Children as such are not usually included among the oppressed. Yet they necessarily compose one of the weakest, most dependent and defenseless sections of the population. Each generation of children is not only helped but hindered and hurt by the elders who exercise direct control over them. Children are normally unaware of the social causes of their misfortunes and miseries and even the grown-ups may not know about them. Most parents cannot be held individually responsible for such misdeeds for they, too, have been shaped by the society around them and are obliged to follow certain ways out of necessity.
The class structure quickly impresses its stamp upon the personality, conditioning and regulating the relations between the sexes, the rich and the poor. This determines both the characteristics of the educational system and of the children tutored and trained under it.
Children soak up knowledge and retain it for use. The child learns best through direct personal experience. In the primary stage of education these experiences should revolve around games. They progress fastest in learning, not through being drilled by rota, but by doing work and experimenting with things. Occasionally children need to be alone and on their own. But in the main they will learn more by doing things together. By choosing what their group would like to do, planning their work, helping one another do it, trying out various ways and means of performing the tasks, involved and discovering what will forward the project, comparing and appraising the results, the youngsters would best develop their latent powers, their skill, understanding, self-reliance and cooperative habits. Participation in meaningful projects, learning by doing, encouraging problems and solving them, not only facilitates the acquisition and retention of knowledge but fosters the right character traits: unselfishness, helpfulness, critical intelligence, individual initiative.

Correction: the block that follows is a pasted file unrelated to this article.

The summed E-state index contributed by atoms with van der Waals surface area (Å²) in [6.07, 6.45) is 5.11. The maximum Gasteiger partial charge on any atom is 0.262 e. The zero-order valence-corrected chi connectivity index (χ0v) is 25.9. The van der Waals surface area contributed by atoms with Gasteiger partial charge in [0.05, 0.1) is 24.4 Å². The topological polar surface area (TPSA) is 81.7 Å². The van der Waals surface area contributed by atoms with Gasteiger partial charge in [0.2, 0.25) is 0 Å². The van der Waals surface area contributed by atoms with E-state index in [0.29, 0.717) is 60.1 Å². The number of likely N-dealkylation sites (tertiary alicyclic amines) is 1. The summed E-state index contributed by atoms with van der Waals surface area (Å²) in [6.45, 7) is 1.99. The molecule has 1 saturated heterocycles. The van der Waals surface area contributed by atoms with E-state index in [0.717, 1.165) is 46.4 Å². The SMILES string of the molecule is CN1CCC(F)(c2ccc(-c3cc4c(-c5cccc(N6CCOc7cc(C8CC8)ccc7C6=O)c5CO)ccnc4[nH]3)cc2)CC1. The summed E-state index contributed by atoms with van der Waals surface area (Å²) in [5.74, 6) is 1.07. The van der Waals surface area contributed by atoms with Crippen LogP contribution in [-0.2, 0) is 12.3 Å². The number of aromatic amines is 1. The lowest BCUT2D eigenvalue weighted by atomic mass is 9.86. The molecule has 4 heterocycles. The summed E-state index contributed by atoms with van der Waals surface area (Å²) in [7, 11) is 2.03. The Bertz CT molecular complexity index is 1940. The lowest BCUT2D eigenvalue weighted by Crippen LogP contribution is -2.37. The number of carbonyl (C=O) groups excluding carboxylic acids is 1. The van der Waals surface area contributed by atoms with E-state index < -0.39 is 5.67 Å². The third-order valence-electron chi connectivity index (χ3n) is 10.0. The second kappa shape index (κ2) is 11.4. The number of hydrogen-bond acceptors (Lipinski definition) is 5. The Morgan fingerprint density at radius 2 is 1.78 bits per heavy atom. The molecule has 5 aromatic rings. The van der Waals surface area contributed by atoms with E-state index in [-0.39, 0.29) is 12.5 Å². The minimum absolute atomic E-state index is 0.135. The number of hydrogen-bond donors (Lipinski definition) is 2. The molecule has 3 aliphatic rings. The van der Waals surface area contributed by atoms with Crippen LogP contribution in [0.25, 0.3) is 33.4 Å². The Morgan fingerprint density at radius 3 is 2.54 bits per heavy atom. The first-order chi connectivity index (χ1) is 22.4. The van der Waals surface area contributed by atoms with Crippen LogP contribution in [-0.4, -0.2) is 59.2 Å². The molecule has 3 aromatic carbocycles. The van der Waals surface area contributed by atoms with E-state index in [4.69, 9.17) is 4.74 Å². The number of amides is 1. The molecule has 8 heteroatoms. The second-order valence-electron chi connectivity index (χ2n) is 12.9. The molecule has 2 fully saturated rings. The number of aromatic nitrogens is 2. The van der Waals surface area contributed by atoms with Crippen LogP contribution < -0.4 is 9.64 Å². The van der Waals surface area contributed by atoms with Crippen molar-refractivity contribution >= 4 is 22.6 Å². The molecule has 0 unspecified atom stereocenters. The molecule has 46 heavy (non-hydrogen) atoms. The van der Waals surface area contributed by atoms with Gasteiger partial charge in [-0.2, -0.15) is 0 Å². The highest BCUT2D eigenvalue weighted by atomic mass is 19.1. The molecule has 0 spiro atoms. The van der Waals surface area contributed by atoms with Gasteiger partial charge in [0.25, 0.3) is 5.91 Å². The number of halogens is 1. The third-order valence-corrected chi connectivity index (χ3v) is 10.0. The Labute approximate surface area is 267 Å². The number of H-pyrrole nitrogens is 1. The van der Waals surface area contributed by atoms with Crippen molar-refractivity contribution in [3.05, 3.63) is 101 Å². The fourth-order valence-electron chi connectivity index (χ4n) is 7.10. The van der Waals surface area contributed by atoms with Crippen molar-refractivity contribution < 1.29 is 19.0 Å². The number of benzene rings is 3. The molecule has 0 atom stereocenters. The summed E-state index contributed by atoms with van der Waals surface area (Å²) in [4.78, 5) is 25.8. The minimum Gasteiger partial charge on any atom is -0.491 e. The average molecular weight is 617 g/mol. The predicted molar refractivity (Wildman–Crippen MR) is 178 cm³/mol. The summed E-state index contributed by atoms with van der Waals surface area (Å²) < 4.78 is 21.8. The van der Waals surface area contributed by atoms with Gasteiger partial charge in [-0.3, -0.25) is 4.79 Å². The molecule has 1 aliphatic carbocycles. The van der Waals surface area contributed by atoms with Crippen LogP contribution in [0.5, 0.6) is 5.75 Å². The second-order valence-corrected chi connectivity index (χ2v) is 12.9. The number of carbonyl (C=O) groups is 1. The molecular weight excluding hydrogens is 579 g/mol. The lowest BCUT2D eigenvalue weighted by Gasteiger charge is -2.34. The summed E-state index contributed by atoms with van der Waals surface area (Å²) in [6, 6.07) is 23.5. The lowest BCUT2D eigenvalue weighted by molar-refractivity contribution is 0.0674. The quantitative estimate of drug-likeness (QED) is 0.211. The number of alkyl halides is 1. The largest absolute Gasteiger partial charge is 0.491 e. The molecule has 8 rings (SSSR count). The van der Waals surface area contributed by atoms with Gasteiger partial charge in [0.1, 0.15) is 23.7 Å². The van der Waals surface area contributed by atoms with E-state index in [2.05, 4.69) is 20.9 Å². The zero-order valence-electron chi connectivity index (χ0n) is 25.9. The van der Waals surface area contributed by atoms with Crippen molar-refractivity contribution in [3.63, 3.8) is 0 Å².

As most people know free education and free schools were one of the first and most insistent demands of the working class in the last century. The bourgeoisie made this concession partly because it could afford to and mostly because it fitted in with its own interests.
However, history shows how subservience was bred and enforced in the schools. Business, big or little, directly or indirectly, has the economic, political and propaganda power to exercise a veto over the whole realm of education. The capitalists know what they want: schools which serve their profit system. Schools are institutions where children are indoctrinated with bourgeois ideology. They create an outlook that is warped and make apologists for the system, not careful investigators. The ideological submission of the working class is the most powerful shackle preventing it from taking power, and our education system is one of the factors in achieving this.
The way in which the class struggle is fought out within the educational system is as clearly apparent as the direct confrontation of classes on the factory shop-floor. Those involved in the struggle for better schools must face the fact that the functions of education in a class society is to give the working-class child only enough skills to enable him to be exploited in the work place and not to emancipate him from social drudgery. An illiterate work-force are of little usef to the modern employer. The class function of the school is to fit the working-class kid for the factory floor or the office desk – to exploit him and not to emancipate him. The educational process is deformed by the pressure of class interests. Education under capitalism must be conducted primarily in the interests of the ruling class.
One day we will have the power to make changes. Every movement that desires to change the social order must go to the people. An equalitarian society, functioning, not under authority and economic pressure, but by the common consent, can never flourish except by the active willing co-operation of the mass of people. There can be no socialism until the the majority desire socialism. An educational revolution is needed; is in fact overdue. The world will one day be ours, so let’s start fighting for it.